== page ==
Sen. Rosenwald promotes $12.9B state budget

Telegraph photo by MATHEW PLAMONDON While meeting with fellow lawmakers and medical professionals at Southern New Hampshire Health in Nashua on Tuesday, state Sen. Cindy Rosenwald, D-Nashua, addresses the $12.9 billion budget senators passed on a party-line vote last week.

NASHUA – State Sen. Cindy Rosenwald, D-Nashua, said the $12.9 billion budget she and fellow Senate Democrats passed last week on a party-line vote will help address New Hampshire’s “workforce shortage by providing critical student loan relief.”

“I’m also very proud that Senate Democrats continue the successful Safe Station program, by including funding of $375,000 per year to support existing safe stations in Manchester and Nashua,” Rosenwald said during a Tuesday afternoon gathering at the Southern New Hampshire Health hospital.

“Right now in New Hampshire, every day there are dozen of people waiting in emergency rooms for access to mental health care. That ends with the Senate budget,” she added.

Very early Friday, senators voted 14-9 (with one Republican member absent) to approve a two-year $12.9 billion state budget.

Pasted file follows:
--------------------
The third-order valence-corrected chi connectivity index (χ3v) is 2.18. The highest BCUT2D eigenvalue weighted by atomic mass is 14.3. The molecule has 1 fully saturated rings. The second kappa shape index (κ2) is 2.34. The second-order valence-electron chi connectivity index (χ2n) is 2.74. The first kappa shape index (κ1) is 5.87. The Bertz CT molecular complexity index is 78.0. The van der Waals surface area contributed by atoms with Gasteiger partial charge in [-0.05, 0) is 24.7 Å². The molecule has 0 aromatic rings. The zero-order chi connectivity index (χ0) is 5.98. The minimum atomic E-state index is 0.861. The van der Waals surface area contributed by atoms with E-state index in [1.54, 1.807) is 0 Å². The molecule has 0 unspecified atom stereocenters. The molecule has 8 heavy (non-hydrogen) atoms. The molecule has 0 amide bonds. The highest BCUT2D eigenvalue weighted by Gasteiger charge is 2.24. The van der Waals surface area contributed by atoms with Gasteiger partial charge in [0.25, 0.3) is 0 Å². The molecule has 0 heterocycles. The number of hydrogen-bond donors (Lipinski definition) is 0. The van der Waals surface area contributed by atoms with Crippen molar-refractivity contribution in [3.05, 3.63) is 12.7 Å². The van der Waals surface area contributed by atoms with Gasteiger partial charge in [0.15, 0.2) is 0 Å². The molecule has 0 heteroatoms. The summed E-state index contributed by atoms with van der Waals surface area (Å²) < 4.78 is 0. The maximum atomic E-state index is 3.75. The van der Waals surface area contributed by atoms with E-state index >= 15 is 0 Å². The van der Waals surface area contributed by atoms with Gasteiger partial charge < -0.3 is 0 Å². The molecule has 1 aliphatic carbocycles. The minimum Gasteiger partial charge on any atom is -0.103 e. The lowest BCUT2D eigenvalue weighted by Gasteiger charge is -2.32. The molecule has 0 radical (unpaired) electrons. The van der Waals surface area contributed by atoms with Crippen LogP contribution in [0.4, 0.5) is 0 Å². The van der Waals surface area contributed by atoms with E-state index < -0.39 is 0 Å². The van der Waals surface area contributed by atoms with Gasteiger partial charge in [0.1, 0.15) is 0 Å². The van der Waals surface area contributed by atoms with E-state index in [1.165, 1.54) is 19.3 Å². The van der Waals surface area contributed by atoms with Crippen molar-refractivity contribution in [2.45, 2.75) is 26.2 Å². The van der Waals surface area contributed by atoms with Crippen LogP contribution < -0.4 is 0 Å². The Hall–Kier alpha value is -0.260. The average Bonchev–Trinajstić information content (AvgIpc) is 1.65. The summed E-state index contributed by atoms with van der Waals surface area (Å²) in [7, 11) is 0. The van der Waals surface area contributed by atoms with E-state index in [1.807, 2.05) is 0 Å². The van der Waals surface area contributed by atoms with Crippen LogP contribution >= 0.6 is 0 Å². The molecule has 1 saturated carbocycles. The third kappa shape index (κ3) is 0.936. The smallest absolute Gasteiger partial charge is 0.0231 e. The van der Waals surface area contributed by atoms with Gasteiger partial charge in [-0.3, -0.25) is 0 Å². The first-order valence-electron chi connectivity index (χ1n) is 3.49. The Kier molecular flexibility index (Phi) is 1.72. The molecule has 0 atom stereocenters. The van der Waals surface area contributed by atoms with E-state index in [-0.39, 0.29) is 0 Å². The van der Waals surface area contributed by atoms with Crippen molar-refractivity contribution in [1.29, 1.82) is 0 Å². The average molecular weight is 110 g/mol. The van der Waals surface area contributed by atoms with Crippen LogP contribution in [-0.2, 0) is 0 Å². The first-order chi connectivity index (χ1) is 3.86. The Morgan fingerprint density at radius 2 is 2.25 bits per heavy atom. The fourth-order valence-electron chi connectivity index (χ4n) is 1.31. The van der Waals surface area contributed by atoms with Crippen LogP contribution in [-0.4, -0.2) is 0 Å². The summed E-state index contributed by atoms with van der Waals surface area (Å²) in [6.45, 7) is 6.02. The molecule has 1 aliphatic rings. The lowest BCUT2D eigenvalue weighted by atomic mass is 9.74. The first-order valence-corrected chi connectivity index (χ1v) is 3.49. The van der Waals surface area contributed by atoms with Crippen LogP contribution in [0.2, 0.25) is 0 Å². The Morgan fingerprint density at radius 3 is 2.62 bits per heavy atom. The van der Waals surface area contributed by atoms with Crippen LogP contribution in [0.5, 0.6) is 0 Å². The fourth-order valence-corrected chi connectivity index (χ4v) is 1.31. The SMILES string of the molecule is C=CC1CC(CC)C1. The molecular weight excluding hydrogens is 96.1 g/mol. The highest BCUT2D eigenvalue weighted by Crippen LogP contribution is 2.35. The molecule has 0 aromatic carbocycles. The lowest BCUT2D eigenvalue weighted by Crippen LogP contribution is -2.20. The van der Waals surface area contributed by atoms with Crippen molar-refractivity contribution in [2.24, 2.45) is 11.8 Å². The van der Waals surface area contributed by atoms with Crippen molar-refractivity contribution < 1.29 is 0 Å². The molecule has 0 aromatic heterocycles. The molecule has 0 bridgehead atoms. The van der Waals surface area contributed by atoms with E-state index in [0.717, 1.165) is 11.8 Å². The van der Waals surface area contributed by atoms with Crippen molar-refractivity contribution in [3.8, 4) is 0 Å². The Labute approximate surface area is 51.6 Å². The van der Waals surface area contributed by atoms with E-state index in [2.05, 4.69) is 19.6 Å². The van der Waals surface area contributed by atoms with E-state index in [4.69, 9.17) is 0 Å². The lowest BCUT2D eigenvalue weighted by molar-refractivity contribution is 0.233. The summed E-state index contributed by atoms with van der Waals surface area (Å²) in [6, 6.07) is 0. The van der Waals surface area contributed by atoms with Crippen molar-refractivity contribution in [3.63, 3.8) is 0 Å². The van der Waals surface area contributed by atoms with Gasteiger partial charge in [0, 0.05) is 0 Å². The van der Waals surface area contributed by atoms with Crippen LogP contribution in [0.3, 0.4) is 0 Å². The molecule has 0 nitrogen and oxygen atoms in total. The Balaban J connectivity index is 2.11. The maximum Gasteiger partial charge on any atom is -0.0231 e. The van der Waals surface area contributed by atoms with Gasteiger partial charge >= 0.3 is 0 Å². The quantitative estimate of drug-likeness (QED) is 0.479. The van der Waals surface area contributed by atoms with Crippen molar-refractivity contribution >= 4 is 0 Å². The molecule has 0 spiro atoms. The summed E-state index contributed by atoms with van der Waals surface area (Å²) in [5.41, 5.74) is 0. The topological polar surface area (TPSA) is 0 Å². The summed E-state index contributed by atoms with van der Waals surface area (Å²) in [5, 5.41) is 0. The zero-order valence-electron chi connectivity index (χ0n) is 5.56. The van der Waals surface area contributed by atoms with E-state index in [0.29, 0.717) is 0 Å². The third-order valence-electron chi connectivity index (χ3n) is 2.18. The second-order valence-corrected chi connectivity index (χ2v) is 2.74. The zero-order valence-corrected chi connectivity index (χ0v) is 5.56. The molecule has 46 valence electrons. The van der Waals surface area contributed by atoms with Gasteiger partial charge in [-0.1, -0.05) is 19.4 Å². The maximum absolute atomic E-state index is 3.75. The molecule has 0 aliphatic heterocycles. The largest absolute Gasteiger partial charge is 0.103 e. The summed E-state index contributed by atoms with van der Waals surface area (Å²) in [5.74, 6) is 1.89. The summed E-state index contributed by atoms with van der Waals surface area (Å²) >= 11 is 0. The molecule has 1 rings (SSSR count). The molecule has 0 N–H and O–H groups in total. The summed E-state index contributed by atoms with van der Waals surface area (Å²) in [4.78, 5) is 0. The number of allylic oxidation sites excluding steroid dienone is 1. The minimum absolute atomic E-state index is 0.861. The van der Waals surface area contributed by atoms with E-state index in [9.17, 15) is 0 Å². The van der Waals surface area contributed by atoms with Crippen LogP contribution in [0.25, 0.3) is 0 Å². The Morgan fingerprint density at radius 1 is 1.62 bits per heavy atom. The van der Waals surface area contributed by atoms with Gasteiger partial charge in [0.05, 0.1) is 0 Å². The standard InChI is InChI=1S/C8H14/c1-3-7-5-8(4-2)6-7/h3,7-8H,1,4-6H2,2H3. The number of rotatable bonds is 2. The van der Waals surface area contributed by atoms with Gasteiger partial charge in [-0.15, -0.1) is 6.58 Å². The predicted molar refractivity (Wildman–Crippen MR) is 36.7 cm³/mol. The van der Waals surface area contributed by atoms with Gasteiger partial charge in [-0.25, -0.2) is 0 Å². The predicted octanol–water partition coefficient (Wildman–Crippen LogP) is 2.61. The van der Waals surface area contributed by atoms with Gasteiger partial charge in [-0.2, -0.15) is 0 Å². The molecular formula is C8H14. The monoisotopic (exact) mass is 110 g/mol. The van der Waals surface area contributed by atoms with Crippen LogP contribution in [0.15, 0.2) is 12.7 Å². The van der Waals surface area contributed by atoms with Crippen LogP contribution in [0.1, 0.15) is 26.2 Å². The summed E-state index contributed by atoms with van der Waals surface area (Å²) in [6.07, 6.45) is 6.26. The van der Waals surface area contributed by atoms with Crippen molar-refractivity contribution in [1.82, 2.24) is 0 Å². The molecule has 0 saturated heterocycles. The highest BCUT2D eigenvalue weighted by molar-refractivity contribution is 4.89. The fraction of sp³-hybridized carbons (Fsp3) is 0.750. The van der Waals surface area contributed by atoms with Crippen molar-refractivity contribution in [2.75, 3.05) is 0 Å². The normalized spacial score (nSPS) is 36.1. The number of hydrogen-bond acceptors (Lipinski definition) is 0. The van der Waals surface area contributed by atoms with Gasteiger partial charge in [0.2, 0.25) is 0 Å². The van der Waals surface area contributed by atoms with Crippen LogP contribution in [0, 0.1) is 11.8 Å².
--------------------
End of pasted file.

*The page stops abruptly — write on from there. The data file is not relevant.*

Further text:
Gov. Chris Sununu on Friday said he is concerned about the budget Rosenwald and her Senate colleagues passed.

“I continue to have concerns with the Senate’s budget. Namely, the income tax, the increase to business taxes, and the $76 million structural deficit,” Sununu said. “I am hopeful the House and Senate can come together in a Committee of Conference to put forward a viable, balanced budget that does not raise taxes.”

For their part, Democrats continue to insist the budget does not contain “any new taxes.” Rosenwald said the budget takes steps to provide money toward Medicaid payment increases, as well as salary raises for those who work in the industry.

“Some of our hardest-working clinicians have not had a raise in a dozen years,” Rosenwald asserted.

Moreover, Democrats on Tuesday said the new budget will provide $7.5 million in “additional education funding and unrestricted revenue redistribution” to Nashua.

When talking about the mental health crisis and the opioid epidemic, Rosenwald said the budget addresses these issues by raising the rates for mental health services and substance abuse issues by $5 million, while stating that the Senate backs the New Hampshire’s 10-Year Health Plan by expanding mental health services across the state.

“I look forward to continuing to shepherd this budget through the legislative process, working with my colleagues in the House and Gov. Sununu,” Rosenwald added.

Senate President Donna Soucy, D-Manchester, on Tuesday also touted the budget as one that will help Nashua.

“The Senate budget is equitable, prioritizes the issues that Granite Staters care about, and has big benefits for Nashua families,” Soucy said. “From providing revenue redistribution to municipalities to improving education funding, it’s a budget that works for everyone.”